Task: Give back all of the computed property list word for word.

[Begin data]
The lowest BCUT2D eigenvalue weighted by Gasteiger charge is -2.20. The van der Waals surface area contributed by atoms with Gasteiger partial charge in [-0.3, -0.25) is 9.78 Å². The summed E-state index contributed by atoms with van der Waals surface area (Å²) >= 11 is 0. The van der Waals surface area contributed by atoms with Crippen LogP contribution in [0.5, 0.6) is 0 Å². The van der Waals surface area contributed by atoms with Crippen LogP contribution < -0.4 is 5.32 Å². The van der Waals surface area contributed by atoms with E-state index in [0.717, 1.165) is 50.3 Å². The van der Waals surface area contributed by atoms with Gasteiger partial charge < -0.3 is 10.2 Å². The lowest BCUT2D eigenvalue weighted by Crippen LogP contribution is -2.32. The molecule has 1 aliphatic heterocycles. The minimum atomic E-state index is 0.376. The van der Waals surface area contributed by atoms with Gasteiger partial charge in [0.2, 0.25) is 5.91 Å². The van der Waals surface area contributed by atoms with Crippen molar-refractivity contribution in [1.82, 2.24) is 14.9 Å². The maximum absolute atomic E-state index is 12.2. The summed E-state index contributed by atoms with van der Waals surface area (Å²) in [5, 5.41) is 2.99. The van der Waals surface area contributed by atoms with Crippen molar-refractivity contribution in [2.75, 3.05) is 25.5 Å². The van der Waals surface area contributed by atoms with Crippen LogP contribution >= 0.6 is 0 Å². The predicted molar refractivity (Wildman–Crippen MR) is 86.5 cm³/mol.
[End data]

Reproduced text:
The lowest BCUT2D eigenvalue weighted by Gasteiger charge is -2.20. The van der Waals surface area contributed by atoms with Gasteiger partial charge in [-0.3, -0.25) is 9.78 Å². The summed E-state index contributed by atoms with van der Waals surface area (Å²) >= 11 is 0. The van der Waals surface area contributed by atoms with Crippen LogP contribution in [0.5, 0.6) is 0 Å². The van der Waals surface area contributed by atoms with Crippen LogP contribution < -0.4 is 5.32 Å². The van der Waals surface area contributed by atoms with E-state index in [0.717, 1.165) is 50.3 Å². The van der Waals surface area contributed by atoms with Gasteiger partial charge < -0.3 is 10.2 Å². The lowest BCUT2D eigenvalue weighted by Crippen LogP contribution is -2.32. The molecule has 1 aliphatic heterocycles. The minimum atomic E-state index is 0.376. The van der Waals surface area contributed by atoms with Gasteiger partial charge in [0.2, 0.25) is 5.91 Å². The van der Waals surface area contributed by atoms with Crippen molar-refractivity contribution in [1.82, 2.24) is 14.9 Å². The maximum absolute atomic E-state index is 12.2. The summed E-state index contributed by atoms with van der Waals surface area (Å²) in [5, 5.41) is 2.99. The van der Waals surface area contributed by atoms with Crippen molar-refractivity contribution in [2.75, 3.05) is 25.5 Å². The van der Waals surface area contributed by atoms with Crippen LogP contribution >= 0.6 is 0 Å². The predicted molar refractivity (Wildman–Crippen MR) is 86.5 cm³/mol.